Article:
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  4. I hope the can keep your macular degeneration under cotrol.

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    1. I hope so too, Red. The doctor has used five different medicines and the one he is using now, vabyzmo, is working better than the earlier ones.

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  5. I understand your eye problem because my Dad had it in the last decade of his life. I hope that your treatment is successful. There was little available when my Dad had it.

    Never heard of Millie Pearl but (I was going to say 'of course') knew the other two. Well 'The' Brunhilda anyway. There are more according to Janice, about whom I am unaware..

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    1. Graham, it's not Millie Pearl, it's Minnie Pearl and I explained who she was in my reply to jabblog's comment. Stay tuned regarding multiple Brunhildas as I intend to talk about them in my next post. But who is Janice? It was Emma who mentioned there are more than one Brunhilda. Or have I missed something?

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    2. Bob, obviously I should revert to my legal/bureaucratic background when commenting on your blog. Strictly (ignoring my careless spelling error) I should have said that until I read your blog and the comment thereon I had never to the best of my knowledge and memory heard of Minnie Pearl.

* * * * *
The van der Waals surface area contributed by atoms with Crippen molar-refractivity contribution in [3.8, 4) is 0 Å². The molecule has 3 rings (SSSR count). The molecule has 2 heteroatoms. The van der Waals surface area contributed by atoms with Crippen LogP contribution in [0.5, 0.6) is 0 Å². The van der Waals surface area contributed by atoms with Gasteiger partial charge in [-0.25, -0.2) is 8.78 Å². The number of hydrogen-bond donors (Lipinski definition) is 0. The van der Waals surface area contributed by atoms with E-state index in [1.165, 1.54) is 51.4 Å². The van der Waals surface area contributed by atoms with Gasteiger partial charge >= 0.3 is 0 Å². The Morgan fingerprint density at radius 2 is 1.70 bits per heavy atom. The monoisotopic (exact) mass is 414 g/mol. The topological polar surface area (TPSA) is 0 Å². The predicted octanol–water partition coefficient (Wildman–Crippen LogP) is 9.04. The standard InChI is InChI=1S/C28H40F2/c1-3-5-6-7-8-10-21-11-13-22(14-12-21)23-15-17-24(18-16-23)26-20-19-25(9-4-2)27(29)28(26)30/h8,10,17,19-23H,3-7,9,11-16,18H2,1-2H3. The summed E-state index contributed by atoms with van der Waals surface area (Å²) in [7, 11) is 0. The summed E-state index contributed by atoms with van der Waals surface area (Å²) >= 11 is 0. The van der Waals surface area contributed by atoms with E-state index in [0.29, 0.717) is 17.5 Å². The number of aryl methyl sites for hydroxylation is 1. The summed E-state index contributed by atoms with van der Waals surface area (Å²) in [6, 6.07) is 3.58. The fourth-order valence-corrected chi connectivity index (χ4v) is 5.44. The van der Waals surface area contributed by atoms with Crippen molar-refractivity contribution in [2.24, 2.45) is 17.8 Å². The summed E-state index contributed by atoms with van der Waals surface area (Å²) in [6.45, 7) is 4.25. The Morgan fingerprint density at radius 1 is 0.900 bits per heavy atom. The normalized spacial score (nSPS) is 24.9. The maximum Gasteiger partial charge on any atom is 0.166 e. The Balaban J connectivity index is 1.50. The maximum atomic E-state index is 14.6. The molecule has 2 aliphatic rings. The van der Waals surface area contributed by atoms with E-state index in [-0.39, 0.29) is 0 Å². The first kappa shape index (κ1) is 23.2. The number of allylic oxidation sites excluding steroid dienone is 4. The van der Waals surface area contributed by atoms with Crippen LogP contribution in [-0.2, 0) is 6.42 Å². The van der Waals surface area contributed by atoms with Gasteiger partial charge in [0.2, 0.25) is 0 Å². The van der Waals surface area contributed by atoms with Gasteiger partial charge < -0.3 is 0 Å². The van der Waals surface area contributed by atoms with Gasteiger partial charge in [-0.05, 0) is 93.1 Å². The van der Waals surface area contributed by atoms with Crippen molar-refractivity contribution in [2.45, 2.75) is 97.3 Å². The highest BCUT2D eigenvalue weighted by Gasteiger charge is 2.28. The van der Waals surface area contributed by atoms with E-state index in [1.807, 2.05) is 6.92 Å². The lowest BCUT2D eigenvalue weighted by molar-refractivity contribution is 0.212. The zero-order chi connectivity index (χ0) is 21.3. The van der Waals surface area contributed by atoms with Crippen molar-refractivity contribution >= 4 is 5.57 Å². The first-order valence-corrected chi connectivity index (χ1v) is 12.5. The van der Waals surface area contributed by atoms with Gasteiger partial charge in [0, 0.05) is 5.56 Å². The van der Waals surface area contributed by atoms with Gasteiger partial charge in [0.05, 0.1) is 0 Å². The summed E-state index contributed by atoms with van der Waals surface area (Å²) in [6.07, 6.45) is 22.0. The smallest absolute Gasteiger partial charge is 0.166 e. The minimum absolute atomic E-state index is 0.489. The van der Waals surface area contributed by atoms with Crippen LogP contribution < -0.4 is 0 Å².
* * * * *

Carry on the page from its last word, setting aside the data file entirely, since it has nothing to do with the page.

For some reason I thought Jabblog's name was Janice and I have been calling her that on and off on my blog for a while. It has gone uncorrected. I shall have to apologise next time we 'meet'.

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    3. Graham, I did the research and you are correct. Jabblog's name, based on her email address, seems to be Janice. I had not checked previously.

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  6. I look good in hats but NOT a cloche and not a beret. I need height. Anyway, I am sorry about your declining vision and here is hoping and praying that the injections halt the macular degeneration. Good job on knowing three of the Jeopardy answers! Certainly they should have known Minnie Pearl? But then I don't know what the answer was. Can't wait to read the Brunhilde post. xoxo

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    1. I also knew a fourth answer that night that none of the contestants did and I forgot to mention it: Who is Oliver Wendell Holmes? The Who is Minnie Pearl? clue was a visual one. I forget what the voice-over was but there was a photo of Minnie complete with the price tag hanging from her hat. I am not surprised when my UK readers don't know our American characters, but I did expect that American contestants would know here. They must have all been too young (or I'm too old). Thank you , Jenny.